Top Republicans on Capitol Hill say their first priority will be making it easier to fire employees regarded as incompetent or who break the rules.
“It’s nearly impossible to fire somebody,” said Rep. Jason Chaffetz (R-Utah), chairman of the House Committee on Oversight and Government Reform. “When the overwhelming majority do a good job and the one bad apple is there viewing pornography, I want people to be held accountable.”
Chaffetz said he plans to push through wholesale changes to the generous retirement benefits that federal workers receive, by shifting to a market-driven, 401(k)-style plan for new employees.
He said the model would be his home state, which six years ago replaced the defined benefit pensions that have disappeared at most private companies with a defined contribution plan for new state and municipal workers.
“We have a Republican president who will help us drive this to the finish line,” Chaffetz said.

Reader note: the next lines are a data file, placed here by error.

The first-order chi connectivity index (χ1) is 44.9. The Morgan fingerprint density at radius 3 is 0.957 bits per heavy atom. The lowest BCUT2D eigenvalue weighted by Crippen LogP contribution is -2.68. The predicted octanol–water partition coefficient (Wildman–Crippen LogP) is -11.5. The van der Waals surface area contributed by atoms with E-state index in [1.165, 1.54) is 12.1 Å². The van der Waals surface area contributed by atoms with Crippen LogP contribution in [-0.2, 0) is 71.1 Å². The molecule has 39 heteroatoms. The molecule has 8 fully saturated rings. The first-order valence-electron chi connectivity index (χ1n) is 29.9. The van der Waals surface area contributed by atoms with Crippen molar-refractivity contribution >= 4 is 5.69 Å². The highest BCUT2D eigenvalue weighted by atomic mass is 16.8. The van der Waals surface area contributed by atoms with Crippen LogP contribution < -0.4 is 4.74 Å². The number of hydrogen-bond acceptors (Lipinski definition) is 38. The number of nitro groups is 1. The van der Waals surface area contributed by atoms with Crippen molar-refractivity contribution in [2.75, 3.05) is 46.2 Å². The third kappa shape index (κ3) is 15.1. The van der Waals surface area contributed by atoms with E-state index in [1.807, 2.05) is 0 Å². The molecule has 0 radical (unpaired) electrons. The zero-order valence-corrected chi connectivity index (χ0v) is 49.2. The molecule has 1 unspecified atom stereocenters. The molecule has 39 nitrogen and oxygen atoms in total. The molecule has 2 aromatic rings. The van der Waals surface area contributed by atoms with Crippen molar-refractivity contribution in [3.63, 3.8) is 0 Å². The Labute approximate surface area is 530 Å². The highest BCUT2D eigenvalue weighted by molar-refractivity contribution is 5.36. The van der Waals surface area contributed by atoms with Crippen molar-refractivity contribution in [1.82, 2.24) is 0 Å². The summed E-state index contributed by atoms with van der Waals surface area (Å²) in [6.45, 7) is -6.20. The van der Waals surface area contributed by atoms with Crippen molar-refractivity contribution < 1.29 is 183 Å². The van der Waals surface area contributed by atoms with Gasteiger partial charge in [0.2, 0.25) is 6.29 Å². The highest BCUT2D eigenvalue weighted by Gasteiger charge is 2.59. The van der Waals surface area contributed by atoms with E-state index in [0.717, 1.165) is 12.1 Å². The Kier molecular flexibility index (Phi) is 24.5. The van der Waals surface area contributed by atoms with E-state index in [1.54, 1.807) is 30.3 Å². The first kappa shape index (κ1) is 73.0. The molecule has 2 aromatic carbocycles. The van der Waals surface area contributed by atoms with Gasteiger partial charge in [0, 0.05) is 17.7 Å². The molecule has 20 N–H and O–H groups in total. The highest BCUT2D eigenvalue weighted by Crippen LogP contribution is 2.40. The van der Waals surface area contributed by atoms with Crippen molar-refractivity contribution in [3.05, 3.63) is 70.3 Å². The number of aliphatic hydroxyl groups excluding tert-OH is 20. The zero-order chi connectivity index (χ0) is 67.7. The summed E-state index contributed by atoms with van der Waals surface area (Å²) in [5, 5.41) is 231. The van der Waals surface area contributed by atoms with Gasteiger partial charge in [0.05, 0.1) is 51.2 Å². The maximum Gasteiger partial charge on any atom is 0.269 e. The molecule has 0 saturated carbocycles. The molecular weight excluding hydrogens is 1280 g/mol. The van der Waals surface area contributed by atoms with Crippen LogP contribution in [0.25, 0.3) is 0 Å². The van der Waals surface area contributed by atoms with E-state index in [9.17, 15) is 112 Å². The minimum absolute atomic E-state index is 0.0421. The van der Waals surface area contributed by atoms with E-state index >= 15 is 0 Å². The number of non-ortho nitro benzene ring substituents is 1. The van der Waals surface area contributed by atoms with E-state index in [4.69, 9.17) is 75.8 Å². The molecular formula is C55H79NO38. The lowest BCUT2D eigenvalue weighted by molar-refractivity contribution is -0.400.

The promises go hand in hand with Trump’s promise to shrink the size and reach of government, from eliminating some agencies outright to lifting regulations and running the bureaucracy with fewer people.
Gingrich said the Trump administration probably would look for guidance from Wisconsin Gov. Scott Walker (R), who stripped public employee unions of most of their collective-bargaining rights and forced workers to pay more into their pensions and for health care in what became a bitter political fight.
The White House also can look for lessons from policies advocated by Vice President-elect Mike Pence.
As Indiana governor, Pence battled public employee unions and approved pay increases for state workers who receive good performance reviews, a strategy tried at the Defense Department under President George W. Bush but which was poorly managed and eventually abolished. The pay-for-performance idea is nonetheless a rebuke to the government’s system of raises based on longevity.
“We’re going to be playing defense for at least a couple of years,” acknowledged William R. Dougan, president of the National Federation of Federal Employees, the third-largest federal union.